When asked whether it was in fact possible for the two parties to agree on the border arrangement between Ireland and the UK before agreement on the trade, Mr. Coveney returned to the EU stance that there needs to be sufficient progress on the Phase 1 issues, including the border, before the parties can move onto the Phase 2 negotiations on trade. However, an insistence on strict ordering of Phase 1 and Phase 2 negotiations can have dramatic implications as the nature of the border in some ways depends on the agreed trade relationship: a British exit from the European Union Customs Union would require the imposition of customs checks on the Irish border, whilst continued Single Market membership would not.
Mr. Coveney also expressed cautious optimism when discussing British Prime Minister Theresa May’s Florence speech on the 22nd of September. In the speech, Mrs. May seemed to move away from the extreme Hard Brexit stance her government previously favored and advocate a “status quo” transition period of two years that would bridge the gap between the UK’s departure from the EU, which is currently slated to occur in March 2019. She also confirmed that Britain will continue to pay its contributions into the EU budget through 2020. Mr. Coveney described these payments as a necessary obligation on Britain, needed to avoid a hole in the EU Budget, and rejected the view he’d seen articulated in parts of the British press that this represented any sort of fine levied against the country for leaving the Union. Mrs. May failed to provide much more detail on the nature of the Irish border post-Brexit, though repeated that her government will “not accept physical infrastructure at the border.”
Whether May can maintain these stances, however, is in doubt. Her position as party leader has weakened considerably following her failure to win a majority in the snap General Election she called in June, and plans for a two-year implementation period have been met with push-back within her party after she indicated Britain would remain under the jurisdiction of the European Court of Justice during this period. For his part, Mr. Coveney stated his belief that the British public had not voted for a Hard Brexit that takes the country out of the Single Market and Customs Union, and expressed sympathy with the need of the UK government to square the promises of the pro-Brexit campaign with the political reality in which the EU cannot allow a country to enjoy more benefits outside of the organization than they do inside.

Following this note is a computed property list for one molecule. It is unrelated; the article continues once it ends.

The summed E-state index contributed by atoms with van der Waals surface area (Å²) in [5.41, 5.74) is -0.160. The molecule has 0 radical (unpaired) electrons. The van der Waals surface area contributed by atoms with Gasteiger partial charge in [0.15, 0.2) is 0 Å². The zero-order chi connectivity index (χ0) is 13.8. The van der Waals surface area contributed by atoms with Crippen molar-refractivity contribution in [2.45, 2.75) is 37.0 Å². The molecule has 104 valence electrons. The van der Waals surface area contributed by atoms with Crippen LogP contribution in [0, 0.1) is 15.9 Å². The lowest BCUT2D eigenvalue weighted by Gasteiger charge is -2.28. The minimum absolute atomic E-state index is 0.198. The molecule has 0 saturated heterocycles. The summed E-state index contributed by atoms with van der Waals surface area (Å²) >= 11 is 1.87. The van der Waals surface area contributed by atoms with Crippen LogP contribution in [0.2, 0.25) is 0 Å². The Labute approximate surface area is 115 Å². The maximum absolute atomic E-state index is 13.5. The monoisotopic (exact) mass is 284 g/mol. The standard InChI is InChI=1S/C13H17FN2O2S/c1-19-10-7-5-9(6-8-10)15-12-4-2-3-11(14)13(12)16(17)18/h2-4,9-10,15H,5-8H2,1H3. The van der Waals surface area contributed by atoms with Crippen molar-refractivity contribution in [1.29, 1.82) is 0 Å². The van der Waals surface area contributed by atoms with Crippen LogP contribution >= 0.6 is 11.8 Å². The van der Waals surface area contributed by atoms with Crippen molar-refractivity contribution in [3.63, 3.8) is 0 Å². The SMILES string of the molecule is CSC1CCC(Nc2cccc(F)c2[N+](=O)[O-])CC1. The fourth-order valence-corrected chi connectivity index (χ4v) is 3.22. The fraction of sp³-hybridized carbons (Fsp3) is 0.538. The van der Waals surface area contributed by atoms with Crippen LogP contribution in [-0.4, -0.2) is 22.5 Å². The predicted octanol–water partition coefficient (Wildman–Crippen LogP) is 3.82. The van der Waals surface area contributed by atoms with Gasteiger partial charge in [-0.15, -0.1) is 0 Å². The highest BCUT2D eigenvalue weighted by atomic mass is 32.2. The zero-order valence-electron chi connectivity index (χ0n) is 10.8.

The minister also lamented the loss that would be felt by the EU itself from the UK’s exit, as Ireland loses what he described as its closest friend in the organization. He viewed the exit of Britain as a “huge loss” to the EU in policy terms and the minister stressed the close relations that had been built between his country and the UK during their shared time in Brussels, when the two countries’ negotiating positions often aligned closely, and the positive impact this had had on East-West relations.
Though noting that the likely British exit from the Single Market could provide opportunities for Irish businesses, Mr. Coveney noted that it was not in Irish interests for businesses to flee the UK, such is the need for Irish trade of a buoyant UK economy. Mr. Coveney did express hope that Ireland could attract businesses, particularly American ones, looking to establish themselves in a country with access to the European market; the UK has previously been very successful at attracting such businesses as a member of the Single Market. The prospects for continued Irish prosperity depend significantly on how the British exit from the EU is negotiated; the more the status quo is retained the more Ireland will benefit.